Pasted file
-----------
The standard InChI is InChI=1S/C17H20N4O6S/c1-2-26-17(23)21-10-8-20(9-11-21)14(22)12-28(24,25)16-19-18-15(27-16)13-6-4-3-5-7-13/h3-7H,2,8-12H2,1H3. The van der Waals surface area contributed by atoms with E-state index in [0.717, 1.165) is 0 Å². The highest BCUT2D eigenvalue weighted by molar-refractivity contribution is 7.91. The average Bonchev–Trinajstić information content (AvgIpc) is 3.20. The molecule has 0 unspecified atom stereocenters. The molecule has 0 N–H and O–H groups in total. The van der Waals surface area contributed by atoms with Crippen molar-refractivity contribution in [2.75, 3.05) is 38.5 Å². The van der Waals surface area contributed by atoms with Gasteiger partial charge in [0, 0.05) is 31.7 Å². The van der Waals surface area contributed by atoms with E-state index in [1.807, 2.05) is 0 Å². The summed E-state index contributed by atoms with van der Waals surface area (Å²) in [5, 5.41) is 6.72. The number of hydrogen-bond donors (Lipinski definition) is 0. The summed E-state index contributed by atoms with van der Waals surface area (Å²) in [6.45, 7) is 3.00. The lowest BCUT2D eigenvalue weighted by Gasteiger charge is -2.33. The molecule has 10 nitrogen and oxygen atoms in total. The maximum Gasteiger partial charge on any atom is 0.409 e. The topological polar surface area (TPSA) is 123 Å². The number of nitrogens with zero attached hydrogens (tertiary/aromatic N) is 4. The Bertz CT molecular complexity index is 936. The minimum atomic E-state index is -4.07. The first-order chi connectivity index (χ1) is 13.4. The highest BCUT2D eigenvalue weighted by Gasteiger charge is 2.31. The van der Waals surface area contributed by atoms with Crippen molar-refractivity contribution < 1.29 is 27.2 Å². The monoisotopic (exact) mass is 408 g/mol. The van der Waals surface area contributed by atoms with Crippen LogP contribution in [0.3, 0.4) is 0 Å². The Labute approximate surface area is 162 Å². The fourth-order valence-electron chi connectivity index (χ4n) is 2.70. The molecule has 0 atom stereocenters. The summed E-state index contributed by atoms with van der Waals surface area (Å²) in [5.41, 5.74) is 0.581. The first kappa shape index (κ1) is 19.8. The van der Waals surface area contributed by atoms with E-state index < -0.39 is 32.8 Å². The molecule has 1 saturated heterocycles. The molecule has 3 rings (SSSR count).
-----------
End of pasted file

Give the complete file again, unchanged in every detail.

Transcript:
The standard InChI is InChI=1S/C17H20N4O6S/c1-2-26-17(23)21-10-8-20(9-11-21)14(22)12-28(24,25)16-19-18-15(27-16)13-6-4-3-5-7-13/h3-7H,2,8-12H2,1H3. The van der Waals surface area contributed by atoms with E-state index in [0.717, 1.165) is 0 Å². The highest BCUT2D eigenvalue weighted by molar-refractivity contribution is 7.91. The average Bonchev–Trinajstić information content (AvgIpc) is 3.20. The molecule has 0 unspecified atom stereocenters. The molecule has 0 N–H and O–H groups in total. The van der Waals surface area contributed by atoms with Crippen molar-refractivity contribution in [2.75, 3.05) is 38.5 Å². The van der Waals surface area contributed by atoms with Gasteiger partial charge in [0, 0.05) is 31.7 Å². The van der Waals surface area contributed by atoms with E-state index in [1.807, 2.05) is 0 Å². The summed E-state index contributed by atoms with van der Waals surface area (Å²) in [5, 5.41) is 6.72. The number of hydrogen-bond donors (Lipinski definition) is 0. The summed E-state index contributed by atoms with van der Waals surface area (Å²) in [6.45, 7) is 3.00. The lowest BCUT2D eigenvalue weighted by Gasteiger charge is -2.33. The molecule has 10 nitrogen and oxygen atoms in total. The maximum Gasteiger partial charge on any atom is 0.409 e. The topological polar surface area (TPSA) is 123 Å². The number of nitrogens with zero attached hydrogens (tertiary/aromatic N) is 4. The Bertz CT molecular complexity index is 936. The minimum atomic E-state index is -4.07. The first-order chi connectivity index (χ1) is 13.4. The highest BCUT2D eigenvalue weighted by Gasteiger charge is 2.31. The van der Waals surface area contributed by atoms with Crippen molar-refractivity contribution < 1.29 is 27.2 Å². The monoisotopic (exact) mass is 408 g/mol. The van der Waals surface area contributed by atoms with Crippen LogP contribution in [0.3, 0.4) is 0 Å². The Labute approximate surface area is 162 Å². The fourth-order valence-electron chi connectivity index (χ4n) is 2.70. The molecule has 0 atom stereocenters. The summed E-state index contributed by atoms with van der Waals surface area (Å²) in [5.41, 5.74) is 0.581. The first kappa shape index (κ1) is 19.8. The van der Waals surface area contributed by atoms with E-state index < -0.39 is 32.8 Å². The molecule has 1 saturated heterocycles. The molecule has 3 rings (SSSR count).